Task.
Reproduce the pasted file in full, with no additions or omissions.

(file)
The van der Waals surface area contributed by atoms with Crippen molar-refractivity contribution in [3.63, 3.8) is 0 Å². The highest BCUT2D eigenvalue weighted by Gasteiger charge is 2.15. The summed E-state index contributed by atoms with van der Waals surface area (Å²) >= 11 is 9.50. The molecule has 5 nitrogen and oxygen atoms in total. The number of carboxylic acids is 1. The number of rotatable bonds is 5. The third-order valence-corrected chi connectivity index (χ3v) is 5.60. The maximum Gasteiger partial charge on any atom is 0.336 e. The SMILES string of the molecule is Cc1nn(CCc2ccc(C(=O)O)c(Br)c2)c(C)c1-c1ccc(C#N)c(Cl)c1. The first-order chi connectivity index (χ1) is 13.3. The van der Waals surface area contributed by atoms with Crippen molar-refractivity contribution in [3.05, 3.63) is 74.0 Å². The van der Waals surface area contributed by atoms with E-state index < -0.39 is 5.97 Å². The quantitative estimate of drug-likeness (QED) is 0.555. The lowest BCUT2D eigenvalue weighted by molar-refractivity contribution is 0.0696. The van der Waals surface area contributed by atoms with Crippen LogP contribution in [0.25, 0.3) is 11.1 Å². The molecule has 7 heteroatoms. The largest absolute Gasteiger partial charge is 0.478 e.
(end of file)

The van der Waals surface area contributed by atoms with Crippen molar-refractivity contribution in [3.63, 3.8) is 0 Å². The highest BCUT2D eigenvalue weighted by Gasteiger charge is 2.15. The summed E-state index contributed by atoms with van der Waals surface area (Å²) >= 11 is 9.50. The molecule has 5 nitrogen and oxygen atoms in total. The number of carboxylic acids is 1. The number of rotatable bonds is 5. The third-order valence-corrected chi connectivity index (χ3v) is 5.60. The maximum Gasteiger partial charge on any atom is 0.336 e. The SMILES string of the molecule is Cc1nn(CCc2ccc(C(=O)O)c(Br)c2)c(C)c1-c1ccc(C#N)c(Cl)c1. The first-order chi connectivity index (χ1) is 13.3. The van der Waals surface area contributed by atoms with Crippen molar-refractivity contribution in [3.05, 3.63) is 74.0 Å². The van der Waals surface area contributed by atoms with E-state index < -0.39 is 5.97 Å². The quantitative estimate of drug-likeness (QED) is 0.555. The lowest BCUT2D eigenvalue weighted by molar-refractivity contribution is 0.0696. The van der Waals surface area contributed by atoms with Crippen LogP contribution in [0.25, 0.3) is 11.1 Å². The molecule has 7 heteroatoms. The largest absolute Gasteiger partial charge is 0.478 e.